A HAIR transplant, but for your armpits?
It may sound like a strange request, but that was what one patient here wanted.
The patient, a foreigner in his 20s, underwent the surgery to transplant hair on to his armpits two years ago.
It is believed to be the first of its kind here.
His surgeon was Dr Gerard Tan, the medical director of aesthetic clinic chain NeuGlow The Aesthetic Doctors.
The chain has been providing medical aesthetic treatment like Botox and dermal filler injections, skin rejuvenation and hair removal services for more than 10 years.
In an interview with The New Paper on Sunday, Dr Tan said the patient did not have any underarm hair.
He explained that the amount of hair people have on their underarms vary greatly from person to person and is mostly genetically determined.
Dr Tan declined to reveal the man's nationality.
The patient called his clinic and said he wanted armpit hair to feel "manly".
Said Dr Tan: "His request was so unusual that I couldn't understand it the first time he asked. Most patients want their underarm hair removed, not to have more of it."
He usually deals with cases involving male pattern baldness, where patients want hair transplanted from the back of the head to the front or crown.
Dr Tan was ambivalent about performing the procedure at first.
He said: "I told him the transplanted hair will not be curly or coarse since it came from his head. "I also couldn't guarantee a good outcome, as I had not done it before."
But as the patient insisted on it, Dr Tan went along.
He said: "The patient was concerned only with the quantity of armpit hair, not the hair texture. "We didn't delve into exactly why he wanted more hair there."
The procedure was conducted at the NeuGlow Medical Hair Centre at Mandarin Gallery.
Some 300 hair follicles were taken from the back of the patient's head and planted onto his armpits.
During the two-hour procedure, Dr Tan paid special attention to how the hair was distributed at the armpits.
"The pattern is quite complex. If I got it wrong, the hair would look very weird," he elaborated.
The procedure, which is performed under local anaesthesia, sees each follicle being "harvested" from the back and the sides of the scalp.
Tiny incisions are then made in the desired area and the follicles are inserted.
The extracted follicle will not be rejected by the same body as it is not a foreign tissue.
The procedure went smoothly without complications, he added.
No stitching was required, and the skin healed on its own.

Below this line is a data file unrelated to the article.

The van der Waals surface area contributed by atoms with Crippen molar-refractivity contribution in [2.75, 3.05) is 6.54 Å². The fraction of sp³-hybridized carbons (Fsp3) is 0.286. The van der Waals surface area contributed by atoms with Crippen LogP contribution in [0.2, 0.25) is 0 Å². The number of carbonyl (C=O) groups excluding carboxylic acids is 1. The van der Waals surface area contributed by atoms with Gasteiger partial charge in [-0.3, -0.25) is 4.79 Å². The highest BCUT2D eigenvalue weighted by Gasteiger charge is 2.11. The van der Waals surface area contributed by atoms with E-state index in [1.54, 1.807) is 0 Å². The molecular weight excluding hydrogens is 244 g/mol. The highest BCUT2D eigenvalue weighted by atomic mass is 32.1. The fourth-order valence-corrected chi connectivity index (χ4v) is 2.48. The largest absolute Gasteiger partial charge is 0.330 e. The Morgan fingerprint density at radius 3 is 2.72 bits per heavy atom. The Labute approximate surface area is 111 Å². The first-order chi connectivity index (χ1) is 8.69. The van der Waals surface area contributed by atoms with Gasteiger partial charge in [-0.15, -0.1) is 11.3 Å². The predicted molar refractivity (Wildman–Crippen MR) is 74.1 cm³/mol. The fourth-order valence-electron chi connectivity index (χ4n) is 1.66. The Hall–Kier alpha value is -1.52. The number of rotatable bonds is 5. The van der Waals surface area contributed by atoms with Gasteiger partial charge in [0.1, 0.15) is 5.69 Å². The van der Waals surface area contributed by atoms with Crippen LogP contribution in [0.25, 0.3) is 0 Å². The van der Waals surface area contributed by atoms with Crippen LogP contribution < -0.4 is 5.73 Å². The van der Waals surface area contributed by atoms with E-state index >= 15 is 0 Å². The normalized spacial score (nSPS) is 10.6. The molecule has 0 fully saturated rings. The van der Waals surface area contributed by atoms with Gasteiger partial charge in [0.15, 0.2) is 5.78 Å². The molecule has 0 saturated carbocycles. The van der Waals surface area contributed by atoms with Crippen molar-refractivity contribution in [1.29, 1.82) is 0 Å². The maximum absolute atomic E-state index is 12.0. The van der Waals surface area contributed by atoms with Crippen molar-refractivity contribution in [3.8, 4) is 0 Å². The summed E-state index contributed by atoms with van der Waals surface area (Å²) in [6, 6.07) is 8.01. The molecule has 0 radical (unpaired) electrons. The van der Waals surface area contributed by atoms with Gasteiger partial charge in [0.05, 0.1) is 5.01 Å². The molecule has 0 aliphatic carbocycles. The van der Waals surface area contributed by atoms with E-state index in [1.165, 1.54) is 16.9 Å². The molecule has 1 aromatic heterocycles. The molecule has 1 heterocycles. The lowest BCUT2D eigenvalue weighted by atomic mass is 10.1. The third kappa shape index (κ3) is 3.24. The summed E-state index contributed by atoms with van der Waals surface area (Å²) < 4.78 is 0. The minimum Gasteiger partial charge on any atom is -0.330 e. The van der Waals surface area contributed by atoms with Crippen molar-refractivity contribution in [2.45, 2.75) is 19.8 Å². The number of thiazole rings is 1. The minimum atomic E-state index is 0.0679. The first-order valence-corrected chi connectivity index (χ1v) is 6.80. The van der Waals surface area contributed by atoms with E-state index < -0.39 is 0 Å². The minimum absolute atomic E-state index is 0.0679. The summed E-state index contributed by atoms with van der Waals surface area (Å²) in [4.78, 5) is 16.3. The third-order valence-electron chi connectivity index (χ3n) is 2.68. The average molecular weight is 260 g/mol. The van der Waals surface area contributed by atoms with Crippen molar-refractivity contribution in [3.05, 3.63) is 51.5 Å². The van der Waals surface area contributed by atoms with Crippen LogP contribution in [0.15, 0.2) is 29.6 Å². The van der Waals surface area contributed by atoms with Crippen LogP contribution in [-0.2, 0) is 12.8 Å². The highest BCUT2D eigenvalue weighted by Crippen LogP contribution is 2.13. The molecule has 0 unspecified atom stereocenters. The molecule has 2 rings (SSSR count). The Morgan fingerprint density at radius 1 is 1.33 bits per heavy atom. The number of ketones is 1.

The patient went for a follow-up checkup a week later, and had fully recovered.
Dr Tan said: "For such a case, it would take eight months to see results.
"This patient was generally happy with the result."
The procedure cost $2,000 and is the same rate as other types of hair transplants conducted at the clinic - at $7 per transplanted follicle.
Our checks with government hospitals that offer hair transplant services show that such a procedure has not been performed here before.
Dr Lynn Teo from Changi General Hospital, told TNPS in an e-mail that requests for such a procedure are not commonplace.
The dermatology consultant, who performed 78 hair transplants in the last two years, has not carried out such a procedure yet.
Neither does she know of any Singapore doctor who has.
While she feels it involves little health risks, she notes that doctors might face a challenge in making the armpits look symmetrical.
Dr Teo said: "The hair at this site is (also) not so well studied and so hair survival here may not be so robust.
"(Patients) may also need to trim the hair as they may grow as long as those on the scalp."
Dr Shenthilkumar Naidu from Tan Tock Seng Hospital (TTSH) has also not encountered such an unusual request before.
He acknowledged that some men do not naturally have much hair under the armpits, and might benefit from such a procedure.
But the associate consultant at TTSH's plastic surgery division added that he would discourage patients from the procedure since the armpits are "usually hidden".
"Most people would request for the permanent removal of armpit hair instead for hygiene purposes," he said.
This article was first published in The New Paper .